Powertrains and Performance

Three engines serve duty in the front-wheel-drive Grand Prix. In the base model, a 3.8-liter V6 provides 200 horsepower and 230 pound-feet of torque. The GT has a supercharged version rated at 260 ponies and 280 lb-ft of torque. The 5.3-liter V8 in the GXP makes a healthy 303 hp and 323 lb-ft of torque. All engines come with a four-speed automatic transmission; the GXP has an automanual mode. Pontiac claims the GXP will run zero to 60 mph in 5.9 seconds, but our testing resulted in a 6.7-second time -- with so much power going through the front wheels, a careful throttle foot is required. The GT makes more sense for the enthusiast. While still providing quick acceleration and strong passing power, the GT doesn't have as much torque steer and is rated at 19 mpg city and 28 mpg highway. Those without a need for speed should be happy with the base V6, which earns fuel economy ratings of 20 mpg city/30 mpg highway while supplying peppy all-around performance.


A tire-pressure monitor is standard on all trims. Antilock brakes and traction control are optional on the base model and come standard on the GT and GXP. The GXP also has a stability control system. Front and rear side curtain airbags are optional on all models. In NHTSA crash testing, the 2007 Pontiac Grand Prix earned five stars (out of five) for its protection of the driver in head-on collisions. The front passenger position earned a four-star rating. In NHTSA's side impact tests, the Grand Prix scored three out of five stars (for front and rear occupants), but the car tested did not have side curtain airbags. In IIHS frontal-offset testing, the Grand Prix earned a "Good" rating, the highest out of four, while that agency's side impact testing (with side curtain airbags) resulted in a "Marginal" rating, the second lowest.

Interior Design and Special Features

Inside, there's a definite cockpit theme, as the center stack curves to meet the driver and the gauges and displays are all in red. Control layouts are simple and intuitive, even those for the trip computer. The front seats are broad and comfortable, though taller adults may find headroom limited. The backseat is cramped for adults and big kids due to the coupe-like roof line, low seating position and tight foot room. In-cabin stowage is minimal but at least there's plenty of cargo space thanks to a 16-cubic-foot trunk. For the occasional larger hauling job, the 60/40-split rear seats (and on the GXP, the front-passenger seat) fold flat, allowing long items to be carried within the car. That latter feature is optional on other trims as well.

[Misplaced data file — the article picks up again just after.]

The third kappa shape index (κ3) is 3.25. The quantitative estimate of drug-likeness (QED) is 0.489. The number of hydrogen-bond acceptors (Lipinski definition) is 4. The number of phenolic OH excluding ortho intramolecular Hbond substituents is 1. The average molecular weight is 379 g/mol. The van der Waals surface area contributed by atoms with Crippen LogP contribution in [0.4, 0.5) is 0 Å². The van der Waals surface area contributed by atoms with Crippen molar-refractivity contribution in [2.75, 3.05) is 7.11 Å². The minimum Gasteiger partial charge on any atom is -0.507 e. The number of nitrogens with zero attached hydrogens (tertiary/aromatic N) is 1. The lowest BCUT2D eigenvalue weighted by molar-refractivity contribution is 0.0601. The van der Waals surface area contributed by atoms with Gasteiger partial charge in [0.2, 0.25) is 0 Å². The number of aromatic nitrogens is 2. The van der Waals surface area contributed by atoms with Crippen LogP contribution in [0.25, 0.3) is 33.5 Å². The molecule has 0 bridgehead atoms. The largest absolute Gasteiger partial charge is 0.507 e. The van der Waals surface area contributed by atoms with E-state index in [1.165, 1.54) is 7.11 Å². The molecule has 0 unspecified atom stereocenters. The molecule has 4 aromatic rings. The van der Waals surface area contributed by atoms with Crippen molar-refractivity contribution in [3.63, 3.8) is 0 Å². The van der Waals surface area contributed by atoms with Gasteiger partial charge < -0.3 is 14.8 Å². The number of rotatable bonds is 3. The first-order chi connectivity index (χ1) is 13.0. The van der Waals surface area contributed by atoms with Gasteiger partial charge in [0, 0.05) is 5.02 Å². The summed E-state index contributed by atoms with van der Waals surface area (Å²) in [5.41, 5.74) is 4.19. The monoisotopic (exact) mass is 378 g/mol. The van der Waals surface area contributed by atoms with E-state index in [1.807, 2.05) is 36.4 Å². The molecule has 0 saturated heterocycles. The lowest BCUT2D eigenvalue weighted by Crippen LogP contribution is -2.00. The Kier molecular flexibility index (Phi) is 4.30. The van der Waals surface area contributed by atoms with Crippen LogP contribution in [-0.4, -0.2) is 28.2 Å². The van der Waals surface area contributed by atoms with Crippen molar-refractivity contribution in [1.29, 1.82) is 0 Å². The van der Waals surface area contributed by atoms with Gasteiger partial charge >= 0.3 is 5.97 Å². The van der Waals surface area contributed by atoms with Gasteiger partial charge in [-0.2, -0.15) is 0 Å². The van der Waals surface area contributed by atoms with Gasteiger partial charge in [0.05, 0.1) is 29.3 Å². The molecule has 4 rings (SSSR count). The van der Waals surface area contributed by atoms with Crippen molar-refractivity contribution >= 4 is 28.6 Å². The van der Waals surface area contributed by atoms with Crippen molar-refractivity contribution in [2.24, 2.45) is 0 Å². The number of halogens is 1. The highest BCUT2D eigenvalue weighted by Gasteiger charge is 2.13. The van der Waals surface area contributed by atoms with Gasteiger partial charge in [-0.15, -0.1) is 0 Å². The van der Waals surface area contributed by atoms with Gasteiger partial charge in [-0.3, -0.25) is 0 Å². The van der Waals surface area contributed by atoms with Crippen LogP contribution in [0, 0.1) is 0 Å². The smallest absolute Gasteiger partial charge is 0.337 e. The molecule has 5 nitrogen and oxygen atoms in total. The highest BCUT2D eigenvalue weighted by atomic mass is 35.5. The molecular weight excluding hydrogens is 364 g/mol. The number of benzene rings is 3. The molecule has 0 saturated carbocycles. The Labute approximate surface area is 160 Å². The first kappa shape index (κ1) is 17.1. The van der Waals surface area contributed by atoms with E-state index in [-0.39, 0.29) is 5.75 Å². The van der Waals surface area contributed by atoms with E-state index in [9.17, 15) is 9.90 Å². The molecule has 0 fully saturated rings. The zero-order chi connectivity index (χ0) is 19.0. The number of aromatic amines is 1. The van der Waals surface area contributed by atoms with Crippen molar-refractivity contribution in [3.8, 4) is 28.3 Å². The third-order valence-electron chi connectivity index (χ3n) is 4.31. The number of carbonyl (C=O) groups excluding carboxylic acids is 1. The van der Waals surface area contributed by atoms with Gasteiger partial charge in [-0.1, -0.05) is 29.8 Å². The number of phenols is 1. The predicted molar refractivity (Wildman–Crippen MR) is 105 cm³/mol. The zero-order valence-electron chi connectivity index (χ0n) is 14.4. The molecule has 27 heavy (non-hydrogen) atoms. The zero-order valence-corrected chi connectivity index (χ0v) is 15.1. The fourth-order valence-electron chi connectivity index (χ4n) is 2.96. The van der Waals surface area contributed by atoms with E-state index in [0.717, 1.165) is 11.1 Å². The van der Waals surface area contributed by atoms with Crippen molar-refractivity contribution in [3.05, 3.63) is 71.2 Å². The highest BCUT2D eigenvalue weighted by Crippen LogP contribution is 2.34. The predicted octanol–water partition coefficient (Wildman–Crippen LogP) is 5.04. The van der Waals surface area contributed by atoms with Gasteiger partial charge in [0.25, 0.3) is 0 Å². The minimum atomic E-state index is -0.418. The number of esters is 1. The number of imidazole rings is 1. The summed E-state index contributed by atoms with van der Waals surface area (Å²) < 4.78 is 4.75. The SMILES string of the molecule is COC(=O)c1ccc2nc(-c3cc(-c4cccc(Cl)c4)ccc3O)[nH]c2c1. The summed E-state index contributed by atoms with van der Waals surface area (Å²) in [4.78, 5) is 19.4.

Driving Impressions

On canyon roads, the 2007 Pontiac Grand Prix feels larger than most of its competitors, which is perhaps not much of a surprise when you consider that it's almost 10 inches longer than the Toyota Camry. In its favor, though, the Grand Prix is still fairly tight and tossable for a front-wheel-drive car. We are most impressed by the GT trim, as it strikes us as having the best balance of ride comfort and sporty handling dynamics. The steering has progressive weighting and a fair amount of road communication. The GXP, on the other hand, is not nearly as composed, as the heavy V8 in its nose blunts the ability of the car to turn in crisply and make quick transitions. In cruise mode, the V6 engines are noisier than those in more refined competitors, though fuel economy on long interstate drives is impressive.

Talk About The 2007 Grand Prix

Gas Mileage


  • 16
  • cty
  • 25
  • highway
Calculate Yearly Fuel Costs